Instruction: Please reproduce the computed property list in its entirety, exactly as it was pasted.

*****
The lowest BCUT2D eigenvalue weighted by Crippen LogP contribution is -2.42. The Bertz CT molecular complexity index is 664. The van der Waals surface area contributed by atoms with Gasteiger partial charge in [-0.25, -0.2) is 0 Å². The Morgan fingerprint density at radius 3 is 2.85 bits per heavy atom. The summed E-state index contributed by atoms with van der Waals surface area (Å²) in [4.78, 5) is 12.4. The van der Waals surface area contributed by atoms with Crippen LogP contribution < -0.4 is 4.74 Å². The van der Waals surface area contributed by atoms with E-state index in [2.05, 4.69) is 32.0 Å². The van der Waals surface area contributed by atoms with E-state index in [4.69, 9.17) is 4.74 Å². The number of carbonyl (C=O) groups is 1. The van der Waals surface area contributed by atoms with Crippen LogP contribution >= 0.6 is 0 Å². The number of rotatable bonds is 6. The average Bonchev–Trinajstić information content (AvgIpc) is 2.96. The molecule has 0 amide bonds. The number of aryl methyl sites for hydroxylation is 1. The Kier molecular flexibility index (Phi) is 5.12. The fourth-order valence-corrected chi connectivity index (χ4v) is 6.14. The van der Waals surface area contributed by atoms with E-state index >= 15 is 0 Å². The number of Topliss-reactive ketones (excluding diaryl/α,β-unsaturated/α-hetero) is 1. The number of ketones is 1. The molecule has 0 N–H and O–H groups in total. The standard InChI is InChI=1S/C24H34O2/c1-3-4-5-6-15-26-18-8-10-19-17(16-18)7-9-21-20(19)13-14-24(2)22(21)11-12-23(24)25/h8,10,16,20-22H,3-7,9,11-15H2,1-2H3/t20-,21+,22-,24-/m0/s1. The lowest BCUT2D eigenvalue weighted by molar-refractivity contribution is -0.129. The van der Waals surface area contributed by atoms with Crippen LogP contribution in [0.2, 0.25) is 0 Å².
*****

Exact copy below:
The lowest BCUT2D eigenvalue weighted by Crippen LogP contribution is -2.42. The Bertz CT molecular complexity index is 664. The van der Waals surface area contributed by atoms with Gasteiger partial charge in [-0.25, -0.2) is 0 Å². The Morgan fingerprint density at radius 3 is 2.85 bits per heavy atom. The summed E-state index contributed by atoms with van der Waals surface area (Å²) in [4.78, 5) is 12.4. The van der Waals surface area contributed by atoms with Crippen LogP contribution < -0.4 is 4.74 Å². The van der Waals surface area contributed by atoms with E-state index in [2.05, 4.69) is 32.0 Å². The van der Waals surface area contributed by atoms with E-state index in [4.69, 9.17) is 4.74 Å². The number of carbonyl (C=O) groups is 1. The van der Waals surface area contributed by atoms with Crippen LogP contribution >= 0.6 is 0 Å². The number of rotatable bonds is 6. The average Bonchev–Trinajstić information content (AvgIpc) is 2.96. The molecule has 0 amide bonds. The number of aryl methyl sites for hydroxylation is 1. The Kier molecular flexibility index (Phi) is 5.12. The fourth-order valence-corrected chi connectivity index (χ4v) is 6.14. The van der Waals surface area contributed by atoms with E-state index >= 15 is 0 Å². The number of Topliss-reactive ketones (excluding diaryl/α,β-unsaturated/α-hetero) is 1. The number of ketones is 1. The molecule has 0 N–H and O–H groups in total. The standard InChI is InChI=1S/C24H34O2/c1-3-4-5-6-15-26-18-8-10-19-17(16-18)7-9-21-20(19)13-14-24(2)22(21)11-12-23(24)25/h8,10,16,20-22H,3-7,9,11-15H2,1-2H3/t20-,21+,22-,24-/m0/s1. The lowest BCUT2D eigenvalue weighted by molar-refractivity contribution is -0.129. The van der Waals surface area contributed by atoms with Crippen LogP contribution in [0.2, 0.25) is 0 Å².